It is convenient the page had nearly the same amount of visits during the same time period. It allows us to see in very understandable terms just how much of an impact these buttons had. By simply swapping these elements, the event conversion rate on this page increased by 25%. Or, another way to look at it, 38 more people checked the menus. A side benefit to receiving more relevant clicks, is that implementing tracking allows for evaluation of which menus are most successful.
A hotel website should have a dedicated page for guestrooms. This page is the ultimate showcase of a guest’s experience at the hotel and often their final stop before checking availability/ rates and you want the user’s behavior to reflect this. In essence, it should be one of the highest converting pages on the site. To convert at a high rate, your guestroom page needs to communicate features well without overburdening a user with too much copy. Below are some guidelines to optimizing hotel room pages:
- Most rooms will have similar features and you want to share this information this without redundancy. For instance, if every room on property has a 42’’ TV in it, just list this fact once, instead of next to every room.
- Emphasize images on the page. More than anything, you want to elicit an emotional response evoking a feeling of comfort in the user. This is where great room photography can make a hotel stand out. Ensure images are large and in high-enough resolution for users to easily see.
- Overlay important information on the image. An excellent example of how to use this effectively is with Embassy Suites. A two-bed suite with a pull-out sofa can sleep six comfortably – making it an ideal choice for larger families, sports teams, convention attendees and a wide range of other travelers. Overlaying this information on a room photo illustrates this simply.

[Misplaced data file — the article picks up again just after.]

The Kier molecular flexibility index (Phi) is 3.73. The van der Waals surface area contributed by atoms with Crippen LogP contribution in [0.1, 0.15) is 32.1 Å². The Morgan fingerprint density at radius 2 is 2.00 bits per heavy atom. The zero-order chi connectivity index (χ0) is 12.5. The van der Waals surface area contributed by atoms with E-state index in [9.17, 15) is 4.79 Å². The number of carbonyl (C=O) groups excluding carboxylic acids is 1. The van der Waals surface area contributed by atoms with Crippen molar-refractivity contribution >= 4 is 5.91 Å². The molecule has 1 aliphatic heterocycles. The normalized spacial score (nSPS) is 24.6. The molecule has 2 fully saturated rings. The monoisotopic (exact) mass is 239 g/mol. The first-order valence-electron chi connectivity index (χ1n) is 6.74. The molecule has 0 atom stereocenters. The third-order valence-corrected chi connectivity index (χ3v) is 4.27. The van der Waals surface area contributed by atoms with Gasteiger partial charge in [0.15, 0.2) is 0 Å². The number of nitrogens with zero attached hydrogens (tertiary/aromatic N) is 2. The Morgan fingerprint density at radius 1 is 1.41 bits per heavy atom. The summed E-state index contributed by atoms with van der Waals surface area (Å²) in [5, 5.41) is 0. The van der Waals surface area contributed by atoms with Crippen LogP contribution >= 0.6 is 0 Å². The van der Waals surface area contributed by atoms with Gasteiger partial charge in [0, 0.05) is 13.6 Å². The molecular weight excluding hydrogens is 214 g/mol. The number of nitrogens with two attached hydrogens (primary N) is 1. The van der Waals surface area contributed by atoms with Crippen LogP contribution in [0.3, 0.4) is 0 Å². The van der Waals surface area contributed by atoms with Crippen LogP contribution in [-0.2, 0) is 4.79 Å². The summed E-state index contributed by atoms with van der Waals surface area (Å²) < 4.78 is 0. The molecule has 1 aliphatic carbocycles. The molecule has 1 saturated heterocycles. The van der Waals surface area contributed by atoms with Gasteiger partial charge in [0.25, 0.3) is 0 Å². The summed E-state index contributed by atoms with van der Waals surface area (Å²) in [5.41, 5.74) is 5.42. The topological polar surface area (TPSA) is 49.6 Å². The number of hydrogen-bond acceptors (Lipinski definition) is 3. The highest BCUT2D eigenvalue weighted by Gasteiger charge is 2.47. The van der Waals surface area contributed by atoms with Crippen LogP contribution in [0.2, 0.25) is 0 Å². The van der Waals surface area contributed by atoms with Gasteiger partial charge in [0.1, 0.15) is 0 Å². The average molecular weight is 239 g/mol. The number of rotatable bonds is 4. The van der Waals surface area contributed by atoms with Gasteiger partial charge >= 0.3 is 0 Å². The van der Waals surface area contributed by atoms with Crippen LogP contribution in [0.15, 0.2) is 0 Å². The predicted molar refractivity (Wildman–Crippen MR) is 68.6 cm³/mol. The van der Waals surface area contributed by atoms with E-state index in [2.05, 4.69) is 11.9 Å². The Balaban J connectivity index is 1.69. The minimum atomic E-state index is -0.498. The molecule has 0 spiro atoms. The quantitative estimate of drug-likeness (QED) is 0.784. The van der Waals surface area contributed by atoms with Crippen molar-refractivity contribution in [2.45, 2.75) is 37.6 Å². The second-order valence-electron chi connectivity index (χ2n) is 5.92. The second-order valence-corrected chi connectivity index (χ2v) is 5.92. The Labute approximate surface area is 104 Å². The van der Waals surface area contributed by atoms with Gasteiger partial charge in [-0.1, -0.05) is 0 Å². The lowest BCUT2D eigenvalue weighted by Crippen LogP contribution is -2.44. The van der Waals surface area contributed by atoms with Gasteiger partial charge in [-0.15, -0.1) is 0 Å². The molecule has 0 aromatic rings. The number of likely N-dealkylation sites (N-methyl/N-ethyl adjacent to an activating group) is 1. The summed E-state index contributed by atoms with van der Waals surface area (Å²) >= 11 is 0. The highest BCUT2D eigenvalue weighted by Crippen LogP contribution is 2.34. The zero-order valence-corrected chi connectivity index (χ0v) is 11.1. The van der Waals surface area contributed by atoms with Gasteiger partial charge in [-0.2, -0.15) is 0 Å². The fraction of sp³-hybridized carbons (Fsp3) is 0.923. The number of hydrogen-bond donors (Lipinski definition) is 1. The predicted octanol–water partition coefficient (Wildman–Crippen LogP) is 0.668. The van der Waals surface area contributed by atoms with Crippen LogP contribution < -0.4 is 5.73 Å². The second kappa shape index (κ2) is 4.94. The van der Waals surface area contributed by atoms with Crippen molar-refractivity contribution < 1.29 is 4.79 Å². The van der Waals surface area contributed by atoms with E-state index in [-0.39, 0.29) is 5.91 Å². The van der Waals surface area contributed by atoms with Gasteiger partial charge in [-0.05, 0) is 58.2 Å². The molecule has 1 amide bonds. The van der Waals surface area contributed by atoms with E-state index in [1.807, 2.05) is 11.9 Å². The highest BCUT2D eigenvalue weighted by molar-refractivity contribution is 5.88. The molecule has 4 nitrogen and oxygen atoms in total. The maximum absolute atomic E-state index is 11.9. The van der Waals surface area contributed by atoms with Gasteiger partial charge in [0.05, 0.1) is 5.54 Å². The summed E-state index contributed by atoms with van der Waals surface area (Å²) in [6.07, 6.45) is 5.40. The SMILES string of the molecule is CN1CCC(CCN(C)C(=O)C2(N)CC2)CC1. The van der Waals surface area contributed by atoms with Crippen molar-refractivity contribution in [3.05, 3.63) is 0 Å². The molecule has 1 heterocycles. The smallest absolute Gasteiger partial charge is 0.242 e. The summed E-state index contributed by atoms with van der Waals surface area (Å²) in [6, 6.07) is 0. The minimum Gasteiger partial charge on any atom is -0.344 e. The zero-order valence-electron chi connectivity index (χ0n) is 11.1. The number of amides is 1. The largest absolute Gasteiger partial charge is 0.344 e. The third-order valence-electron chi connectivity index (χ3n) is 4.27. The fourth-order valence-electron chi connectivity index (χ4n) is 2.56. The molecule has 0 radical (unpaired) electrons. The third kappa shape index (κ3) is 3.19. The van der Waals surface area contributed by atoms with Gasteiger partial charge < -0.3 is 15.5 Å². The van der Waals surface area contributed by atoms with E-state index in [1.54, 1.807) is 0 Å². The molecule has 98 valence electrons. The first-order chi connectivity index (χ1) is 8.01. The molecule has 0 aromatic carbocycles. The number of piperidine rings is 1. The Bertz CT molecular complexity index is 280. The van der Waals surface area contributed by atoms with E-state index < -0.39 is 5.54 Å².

Layout A and Layout B represent two different room page designs for the same hotel. Looking at performance, there is a clear winner in terms of driving conversions:
Layout A: March 26 – April 12
- 533 page visits
- 225 event completions
- 42% of visitors clicked on a menu button
Layout B: April 13-30
- 368 page visits
- 224 event completions
- 61% of visitors clicked on a menu button
Despite the significant decrease in traffic to the page (this hotel happens to be strongly affected by seasonality), event completions on the page were nearly consistent. When controlling for the traffic decrease, conversion rate increased by 45% after the redesign. When considering that an event conversion is a step toward a direct reservation, this change has the potential for a significant increase in revenue.
The above 3 conversion hacks are by no means comprehensive – there are limitless possibilities to influence the web traffic that arrives on a hotel website. Think critically about how guests use a site to book their travel accommodations and draw inspiration from competitor sites to see how their conversion and booking channel is structured. Improving site behavior is catalyzed by having a curious outlook and by continually looking for changes and proactively testing all ideas. You never know which one will be the next great conversion hack! Want more tips and tricks to increase conversions and direct revenue on your site? Reach out to the dedicated hospitality marketing experts at Blue Magnet Interactive!